What isn't in Barcelona that could help reverse the slump is major changes in AMD's processing core, something in line with what Intel did in introducing its Core architecture. "There really hasn't been a lot of innovation in the processing core of late," McGregor said.
AMD is still working off its AMD64 architecture, which was built for servers. As a result, the company lags behind Intel in chips for mobile computers, the fastest growing segment of the computer industry, McGregor said. AMD's technology is better suited for servers and desktops.
Beyond technology, AMD also will have to straighten out its channel strategy. The company last year focused heavily on meeting the demands of its newest OEM partner, Dell, at the expense of white box makers and retailers that are major buyers of AMD chips, Reynolds said. "They let the channel slide, to get the business with Dell."
Despite the hurdles, AMD's Allen expects the industry to move to Barcelona at a pace similar to the switch from AMD single-core chips to duo core in 2005. Within two quarters of the latter's introduction, 50% of AMD's shipments were duo core, he said. "I expect the ramp from duo core to quad core to be similar."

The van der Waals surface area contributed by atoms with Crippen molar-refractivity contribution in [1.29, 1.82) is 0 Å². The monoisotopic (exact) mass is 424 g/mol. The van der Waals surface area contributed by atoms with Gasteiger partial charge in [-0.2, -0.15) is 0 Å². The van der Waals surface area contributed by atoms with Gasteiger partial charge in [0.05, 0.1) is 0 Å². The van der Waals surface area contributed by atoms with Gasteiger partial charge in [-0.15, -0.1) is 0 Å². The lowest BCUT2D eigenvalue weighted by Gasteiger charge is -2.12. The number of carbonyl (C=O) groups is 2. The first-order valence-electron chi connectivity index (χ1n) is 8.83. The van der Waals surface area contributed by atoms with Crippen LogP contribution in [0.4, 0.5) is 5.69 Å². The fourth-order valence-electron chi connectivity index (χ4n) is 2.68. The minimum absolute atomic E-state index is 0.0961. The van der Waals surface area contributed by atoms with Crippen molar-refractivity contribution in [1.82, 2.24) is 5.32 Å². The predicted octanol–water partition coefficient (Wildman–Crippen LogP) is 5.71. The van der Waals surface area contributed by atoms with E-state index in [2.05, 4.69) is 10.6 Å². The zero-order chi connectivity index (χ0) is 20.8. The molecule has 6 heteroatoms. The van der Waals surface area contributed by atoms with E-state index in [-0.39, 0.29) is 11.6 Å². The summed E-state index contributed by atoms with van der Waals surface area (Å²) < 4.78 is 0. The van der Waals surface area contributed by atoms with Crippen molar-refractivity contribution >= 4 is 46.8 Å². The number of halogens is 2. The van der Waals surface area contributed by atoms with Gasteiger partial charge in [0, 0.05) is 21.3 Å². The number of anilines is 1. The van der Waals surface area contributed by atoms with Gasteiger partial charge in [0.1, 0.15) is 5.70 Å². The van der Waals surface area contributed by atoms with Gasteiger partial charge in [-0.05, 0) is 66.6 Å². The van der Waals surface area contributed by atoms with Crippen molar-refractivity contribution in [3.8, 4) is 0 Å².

At the same time, Barcelona will nibble away at the market for RISC processors, which continue to lose share to x86. Sun Microsystems and IBM, which also sell x86 servers, are among the leading makers of RISC chips. "We still think it's important for us to keep eating into (the RISC market)," Allen said. However, AMD is more focused on grabbing a bigger share of the far larger x86 market dominated by Intel.
Sales of x86 servers slowed in 2006, as companies waited for the introduction of quad-core servers, according to Gartner. The market for RISC-Itanium Unix servers, however, was weaker, with worldwide shipments and revenue falling 1.6% and 0.8%, respectively.